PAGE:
The first half of real estate property taxes are due on November 1 and are delinquent after December 10th of each year. The second half of real estate property taxes are due on February 1 of the following year and are delinquent after April 10th of that year. On or before June 8th, the Monterey County tax collector will post a notice of impending default for failure to pay property taxes on real estate for which taxes have not been paid in full by the close of business on June 30th.

    At a. On or before September 8th, the Monterey County tax collector will publish in a newspaper of general circulation an affidavit stating that real estate on which the taxes, assessments, penalties, and costs have not been fully paid are in default. After the property has become tax defaulted, five years or more, or three years or more in the case of nonresidential commercial property, the Monterey County tax collector shall have the power to sell and shall attempt to sell all or any portion of tax-defaulted property that has not been redeemed.

    Approximately 21 days prior to the date of the Monterey County tax sale the Monterey County tax collector will publish the notice of intended sale once a week for three successive weeks in a newspaper of general circulation published in the city of Salinas and in a newspaper of general circulation published in the judicial district of Monterey County. You can obtain a copy of the Monterey County tax sale list from the Monterey County tax collector. In addition, a digital copy of the tax sale list may also be available for immediate download on the Monterey County tax collector's website.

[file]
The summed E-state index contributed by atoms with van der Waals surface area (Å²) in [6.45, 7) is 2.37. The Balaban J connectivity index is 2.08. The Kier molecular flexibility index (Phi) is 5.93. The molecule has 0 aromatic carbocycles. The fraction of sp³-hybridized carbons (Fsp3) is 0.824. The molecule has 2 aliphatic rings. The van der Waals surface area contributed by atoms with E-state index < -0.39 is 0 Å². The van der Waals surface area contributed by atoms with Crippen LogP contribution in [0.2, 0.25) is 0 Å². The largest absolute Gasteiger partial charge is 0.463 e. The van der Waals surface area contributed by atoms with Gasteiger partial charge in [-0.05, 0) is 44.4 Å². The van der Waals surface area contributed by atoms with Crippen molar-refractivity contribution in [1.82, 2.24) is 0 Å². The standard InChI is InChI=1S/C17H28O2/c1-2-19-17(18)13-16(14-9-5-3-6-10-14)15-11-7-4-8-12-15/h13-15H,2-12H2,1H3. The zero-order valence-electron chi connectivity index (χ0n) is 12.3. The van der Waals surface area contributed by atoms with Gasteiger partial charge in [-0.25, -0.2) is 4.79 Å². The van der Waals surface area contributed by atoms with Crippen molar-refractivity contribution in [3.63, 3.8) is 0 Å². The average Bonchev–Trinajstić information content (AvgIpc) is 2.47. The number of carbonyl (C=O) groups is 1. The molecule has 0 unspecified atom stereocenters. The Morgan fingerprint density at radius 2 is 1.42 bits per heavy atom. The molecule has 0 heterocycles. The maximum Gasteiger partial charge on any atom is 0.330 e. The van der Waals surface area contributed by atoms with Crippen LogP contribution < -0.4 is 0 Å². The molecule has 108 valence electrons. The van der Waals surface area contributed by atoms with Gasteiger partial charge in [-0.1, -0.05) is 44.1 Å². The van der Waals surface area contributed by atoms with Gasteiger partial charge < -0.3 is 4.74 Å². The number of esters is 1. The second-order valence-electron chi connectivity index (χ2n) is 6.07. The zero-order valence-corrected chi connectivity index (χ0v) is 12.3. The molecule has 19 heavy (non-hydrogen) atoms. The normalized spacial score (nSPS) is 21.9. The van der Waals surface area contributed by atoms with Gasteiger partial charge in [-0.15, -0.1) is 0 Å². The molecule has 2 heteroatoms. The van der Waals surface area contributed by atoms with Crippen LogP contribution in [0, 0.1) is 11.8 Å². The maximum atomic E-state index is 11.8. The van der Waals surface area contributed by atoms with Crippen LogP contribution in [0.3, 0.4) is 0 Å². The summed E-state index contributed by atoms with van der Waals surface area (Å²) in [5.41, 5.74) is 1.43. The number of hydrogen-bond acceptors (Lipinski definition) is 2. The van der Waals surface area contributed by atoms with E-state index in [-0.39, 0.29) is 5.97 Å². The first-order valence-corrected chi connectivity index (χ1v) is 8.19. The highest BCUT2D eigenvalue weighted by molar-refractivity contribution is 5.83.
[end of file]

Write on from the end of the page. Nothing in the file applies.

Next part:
Anyone wishing to bid must register before the Monterey County California tax sale.

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    Generally, there is no charge for registration. While there is no charge to register prospective bidders may be required to post a deposit preceding the Monterey County tax sale. Upon successfully meeting the registration requirements the Monterey County Tax Collector's office will assign each bidder a number to identify each bidder when purchasing tax deed properties from Monterey County. In addition, the Monterey County Tax Collector's office advises bidders to arrange for their deposits early to make sure they are eligible to bid.

    Furthermore, the Monterey County Tax Collector's office will not be registering bidders nor accepting bids and all questions will be directed to the county tax sale auction website. The Monterey County California tax sale in an online tax sale auction and is held annually during the month of April. In accordance with California law the Monterey County Tax Collector will commence the public auction of properties for which the taxes, interest, and fees have not been paid and continue's from day to day until each property is sold to satisfy the taxes, interest, costs, and charges.

    In accordance with California law the Monterey County Tax Collector must sell tax delinquent properties to the highest bidder at the public tax sale auction.

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    Premium Bid Method : In a public oral bid tax sale where Monterey County California is utilizing the Premium Bid Method the winning bidder at the Monterey County California tax sale is the bidder who pays the largest amount in excess of the delinquent taxes, delinquent interest, and fees. The excess amount shall be credited to the county general fund. Payment is due on or before the close of the tax sale auction. The deposit shall be applied toward the purchase price of the property.

    Failure on the part of the successful bidder to consummate the sale on or before the close of the tax sale auction shall result in the forfeiture of the deposit and all rights he or she may have with respect to that property.